A common beer trend they’re cider-fying soon? Pumpkin, only they’re leaving out all the pumpkin pie spice flavors we typically associate with such brews. This summer, Al & Denise bought 150 organic pumpkins at a nearby farm and roasted them for a cider recipe that is pure squash. It’s fermenting in barrels now, and Al was kind enough to pour us a taste during our visit. Refreshingly original and unlike any fall pumpkin beer on the market, this stuff has more flavors of melon, peach, & apricot than nutmeg, clove, & cinnamon. It tasted, in a word, revolutionary.
With all this innovation within just the world of dry cider, it’s easy to see why Al & Denise are pushing for a more diversified cider portfolio at local craft bars. They’re not looking to be competitive and kick other draft lines out of bars, but rather to add to the selection.
“These places have four or more IPAs on tap, why can’t we have two ciders,” Denise posited, “one sweet, and one dry.”
Growing the Boston cider scene is but one dream of Al & Denise, who seem to be coming up with new ideas every minute. Owning their own orchard some day is a definite goal, or at least using part of an existing orchard to experiment with growing different heirloom apples. While we were standing there talking, Al hatched a plan to create a lower-alcohol cider using coconut water, a cider stout using the pectin drained out of their apple juice before fermentation, and a mock “Chinese” cider full of sake, cherry blossoms, and Szechuan peppercorns (a joke on Big Cider companies, who import most of their apple juice from China).
But all experimental ideas aside, at the core of Al & Denise’s dream is a true terroir of the lush New England landscape—from its forests full of maple sap and orchards flush with apples trees, to the community of small family businesses leaning on each other to succeed. With Far From The Tree, these two have let the land speak for itself. Standing in their chilly taproom, clutching Dunkin Donuts coffees to keep their hands warm and getting starry-eyed about changing the craft cider world, they embody that taste of place completely.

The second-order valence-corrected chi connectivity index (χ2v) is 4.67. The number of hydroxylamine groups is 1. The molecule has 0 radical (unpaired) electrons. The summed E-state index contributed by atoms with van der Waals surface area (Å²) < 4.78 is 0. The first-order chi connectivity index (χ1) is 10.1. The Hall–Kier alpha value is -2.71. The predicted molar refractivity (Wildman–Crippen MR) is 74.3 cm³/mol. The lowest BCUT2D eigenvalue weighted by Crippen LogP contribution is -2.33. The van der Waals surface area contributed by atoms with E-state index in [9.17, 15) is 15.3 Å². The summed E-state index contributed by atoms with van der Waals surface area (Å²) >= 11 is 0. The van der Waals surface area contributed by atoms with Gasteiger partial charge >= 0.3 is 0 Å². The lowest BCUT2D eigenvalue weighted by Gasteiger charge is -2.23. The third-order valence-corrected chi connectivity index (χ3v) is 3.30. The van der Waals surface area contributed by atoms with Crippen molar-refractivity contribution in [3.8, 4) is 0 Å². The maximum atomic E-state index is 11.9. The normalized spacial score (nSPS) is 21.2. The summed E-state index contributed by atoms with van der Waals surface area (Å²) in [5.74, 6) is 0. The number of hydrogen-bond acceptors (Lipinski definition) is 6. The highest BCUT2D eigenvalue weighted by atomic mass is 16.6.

You can pick up any of their four ciders at AP, and stay tuned for new releases coming soon!
Last week we told you about the second half of our day in the Constitution State, drinking sour beers at Two Roads Brewery. Today, we have the daunting task of sharing with you the incredible wealth of knowledge that is Brian Civitello.
We started our day with Brian, on the beautiful rolling hills of Lebanon, Connecticut. Tucked deep in some dense woods, the landscape opens up suddenly to reveal the vast expanse of fall foliage and pastureland of Graywall Farm. Herds of cows were lapping up a drink at a small brook and it was peaceful and quiet—the only sounds we heard were cows grunting lazily, a flock of birds singing on the roof of the barn, and breezes rustling the orange treetops.
This utopia is where Brian keeps the two shipping containers that house the Mystic Cheese Co. Continue reading
In all our local ramblin’, we’ve come across plenty of Western Mass. booths at farmers markets, tons of Rhody produce or Brooklyn condiments, and good lord, the sheer volume of Vermont cheeses.
We’ve noticed a void, though, just beneath our great state. A void that, thankfully, has started to fill up over the past year. So we decided to celebrate the growing food scene in Connecticut by paying a visit to two of our favorite Nutmeg State artisans: Two Roads Brewing and the Mystic Cheese Company.